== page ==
class Node { int partialSum; String color; Node left, right; }The tree satisfies the standard binary search property: every node in the left sub-tree of a node has a smaller partial sum, and every node in the right sub-tree has a larger partial sum. Searching through this tree is easy but we still run into the problem of updating all values after a certain value. If the tree allowed us to efficiently bulk update all the nodes in the right sub-tree of a given node, then we could use this operation to efficiently update all the nodes in a tree whose partial sum is greater than the chosen partial sum. We can modify the tree to support this operation by storing the partial sums of the nodes in the right sub-tree as a delta from the root of that tree. For example, if the original tree was:

We modify the tree to look like:

All nodes are stored as the delta from the partial sum value of its most immediate left ancestor. If it has no left ancestors, the partial sum of the node is stored directly. The stored values in the modified tree do not necessarily satisfy the binary search property, but the implied values (the partial sums) do. As we traverse the tree, we can easily compute the implied value of any node by keeping track of the accumulated deltas as we go, updating the total if and only if we go down the right branch. This tree allows us to efficiently update the counts of all nodes that follow the chosen node. First we observe that the set of all nodes that follow our chosen node is not just the nodes in the right sub-tree of the chosen node. For example, the set of all nodes greater than the 5 in the above tree includes the 7, as well as the 10 and all the nodes in 10’s right sub-tree. We can see that the set of all nodes greater than our chosen node is precisely the union of the right sub-trees of all ancestor nodes from which we went left in order to arrive at the chosen node. We can decrease the count of all these nodes by 1 by decreasing the count of all such ancestors by 1. There are *log(n)* ancestors in a balanced tree (more about this in a bit) so this algorithm runs in *O(log n)* time.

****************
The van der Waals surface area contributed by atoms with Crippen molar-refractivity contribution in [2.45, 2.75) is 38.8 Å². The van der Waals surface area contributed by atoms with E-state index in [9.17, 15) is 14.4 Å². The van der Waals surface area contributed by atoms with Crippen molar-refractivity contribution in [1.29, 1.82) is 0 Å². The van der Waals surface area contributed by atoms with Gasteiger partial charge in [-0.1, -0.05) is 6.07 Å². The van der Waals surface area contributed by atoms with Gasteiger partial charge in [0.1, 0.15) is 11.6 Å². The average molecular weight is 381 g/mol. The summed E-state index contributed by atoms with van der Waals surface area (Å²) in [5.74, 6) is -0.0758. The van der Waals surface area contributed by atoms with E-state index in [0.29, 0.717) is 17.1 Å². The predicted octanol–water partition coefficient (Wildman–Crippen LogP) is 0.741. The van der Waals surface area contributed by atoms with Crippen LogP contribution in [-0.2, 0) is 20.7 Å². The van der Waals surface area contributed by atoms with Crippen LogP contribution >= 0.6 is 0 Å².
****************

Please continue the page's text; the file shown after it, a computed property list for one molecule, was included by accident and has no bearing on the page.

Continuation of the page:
**C# Implementation of this Algorithm:**

public int Draw() { if (_totalSum == 0) { throw new Exception("Tried to draw from empty dist."); } int r = rand.Next(0, _totalSum); Node n = Search(_tree, r); _totalSum--; return n.index; } /* Try to find the least node whose partial sum is greater than the targetDelta */ private Node Search(Node node, int targetDelta) { if (targetDelta > node.delta || node.delta == 0) { if (node.right == null) { /* No Nodes in this subtree have partial sum greater than the targetDelta */ return null; } else { /* All nodes in the right subtree have partial sum increased by the delta of the root. Handle this by decreasing our target delta. */ return Search(node.right, targetDelta - node.delta); } } else { /* Update delta of ancestors that are greater than the chosen node */ node.delta--; if (node.left == null) { return node; } else { /* Search the left subtree for the smallest node whose partial sum is greater than target delta. If none exists, then the root is the node we want. */ Node leftSearch = Search(node.left, targetDelta); return leftSearch == null ? node : leftSearch; } } }

**Balancing the tree**

We’re lucky. We know the number of nodes at pre-computation time so we can just go ahead and build a balanced binary tree right off the bat. We start with the sorted partial sum array and aim to build a balanced tree. We do this by taking the midpoint of the array as the root, recursively building a tree out of the left sub-array and attaching it as the left child of the root and doing the same for the right sub-tree: